The libertarian movement, as a whole, tends to adopt critical postures with respect to many government policies which are misguided. The proposal to reform the banking system tends to be one of abolition: “End the Fed.” The focus is on removing the institution, rather than on what comes afterward. While there may be some intellectual discussion of how to replace it, as a practical matter, the focus is on the removal.
Similarly, when critics of the Drug War want action, they propose to eliminate the policy and replace it with nothing.
In the world of ideas, this tends to make sense. A bad policy should be ended, and at least in theory, society will then re-coordinate in the absence of the damage created by political error. Unfortunately, one political error tends to be just replaced by another set of political errors. Abolishing minimum wage laws would be a great idea… unless Communist revolutionaries were able to use that abolition as a bloody shirt to wave around to inspire a wave of terrorism. Suddenly, the wise reform becomes bumbling into a trap set by a political enemy.
This is, overall, a sort of problem with the social category of the intellectual. The intellectual just works with ideas, rather than with the implementation of those ideas and their consequences. While ideas can be evaluated in the realms of logic and other forms of rhetoric, what’ll actually happen with those ideas if they’re put into place is entirely a matter of practical politics, which tends to be far more challenging to predict and handle. “Everyone has a plan until they get punched in the face” goes triple for libertarian intellectuals, as the career of Milton Friedman — and the unintended consequences of income tax withholding, the innovation for which he was responsible — can attest to.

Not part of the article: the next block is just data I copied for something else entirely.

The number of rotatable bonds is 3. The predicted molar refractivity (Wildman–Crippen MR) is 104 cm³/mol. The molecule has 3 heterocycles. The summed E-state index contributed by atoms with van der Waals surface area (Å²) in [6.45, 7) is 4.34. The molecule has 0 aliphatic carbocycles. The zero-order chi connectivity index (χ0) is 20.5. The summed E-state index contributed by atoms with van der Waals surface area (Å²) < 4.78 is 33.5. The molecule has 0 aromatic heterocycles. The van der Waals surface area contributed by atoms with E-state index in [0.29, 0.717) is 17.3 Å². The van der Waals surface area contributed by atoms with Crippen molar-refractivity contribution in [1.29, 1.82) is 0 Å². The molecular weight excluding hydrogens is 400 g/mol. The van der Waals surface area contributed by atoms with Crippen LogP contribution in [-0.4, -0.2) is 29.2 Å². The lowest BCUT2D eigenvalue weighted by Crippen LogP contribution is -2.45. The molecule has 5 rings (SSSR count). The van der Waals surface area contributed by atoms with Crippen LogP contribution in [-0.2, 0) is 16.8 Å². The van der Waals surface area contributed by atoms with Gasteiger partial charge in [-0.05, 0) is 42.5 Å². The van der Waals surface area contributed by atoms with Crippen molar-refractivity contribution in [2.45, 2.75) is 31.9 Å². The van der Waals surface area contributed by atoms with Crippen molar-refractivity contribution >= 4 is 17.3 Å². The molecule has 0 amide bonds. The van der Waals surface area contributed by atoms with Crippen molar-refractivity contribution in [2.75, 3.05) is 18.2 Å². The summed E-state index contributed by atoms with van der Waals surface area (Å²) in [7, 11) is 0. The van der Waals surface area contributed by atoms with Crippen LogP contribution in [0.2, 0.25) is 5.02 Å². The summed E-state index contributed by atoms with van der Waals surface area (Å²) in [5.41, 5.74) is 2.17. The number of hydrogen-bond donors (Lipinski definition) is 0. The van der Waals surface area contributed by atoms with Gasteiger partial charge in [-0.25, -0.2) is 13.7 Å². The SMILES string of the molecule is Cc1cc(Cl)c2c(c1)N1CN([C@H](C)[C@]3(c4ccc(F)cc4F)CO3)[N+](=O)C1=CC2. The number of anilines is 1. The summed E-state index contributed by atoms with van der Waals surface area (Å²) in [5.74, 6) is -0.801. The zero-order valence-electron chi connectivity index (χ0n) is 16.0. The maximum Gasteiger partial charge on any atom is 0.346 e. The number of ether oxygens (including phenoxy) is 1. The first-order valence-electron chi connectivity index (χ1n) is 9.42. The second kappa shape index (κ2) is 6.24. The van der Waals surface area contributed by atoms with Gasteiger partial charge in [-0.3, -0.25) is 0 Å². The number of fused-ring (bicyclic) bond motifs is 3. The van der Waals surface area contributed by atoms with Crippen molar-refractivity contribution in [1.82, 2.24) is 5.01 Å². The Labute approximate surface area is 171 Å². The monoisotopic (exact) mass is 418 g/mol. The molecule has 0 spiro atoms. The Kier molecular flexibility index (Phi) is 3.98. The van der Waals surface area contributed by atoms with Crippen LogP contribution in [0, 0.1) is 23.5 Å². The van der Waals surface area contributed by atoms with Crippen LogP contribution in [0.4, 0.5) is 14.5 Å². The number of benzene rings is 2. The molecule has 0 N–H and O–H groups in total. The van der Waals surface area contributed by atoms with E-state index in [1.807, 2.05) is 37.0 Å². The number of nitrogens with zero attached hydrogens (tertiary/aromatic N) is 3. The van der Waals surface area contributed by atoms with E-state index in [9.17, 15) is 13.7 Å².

Similarly, the libertarian critique of police forces — often used to appeal to the left-leaning to burgeon the ever-churning ranks of the faithful — is an appeal to create a power vacuum. The Federal government is more than happy to amplify a libertarian critique of local police in order to create a vacuum which Federal power will then fill, rather than some sort of community-centered ideal of non-aggressive-angel-cops.
Just like fences are probably there for a reason, certain institutions and laws tend to be the borders demarcating the results of historical battles — most of those battles being fought with arms and words both. The goal of any thinking man of affairs should not be to create vacuums, but to overcome error with corrections, and to think always of the next step after displacing those errors.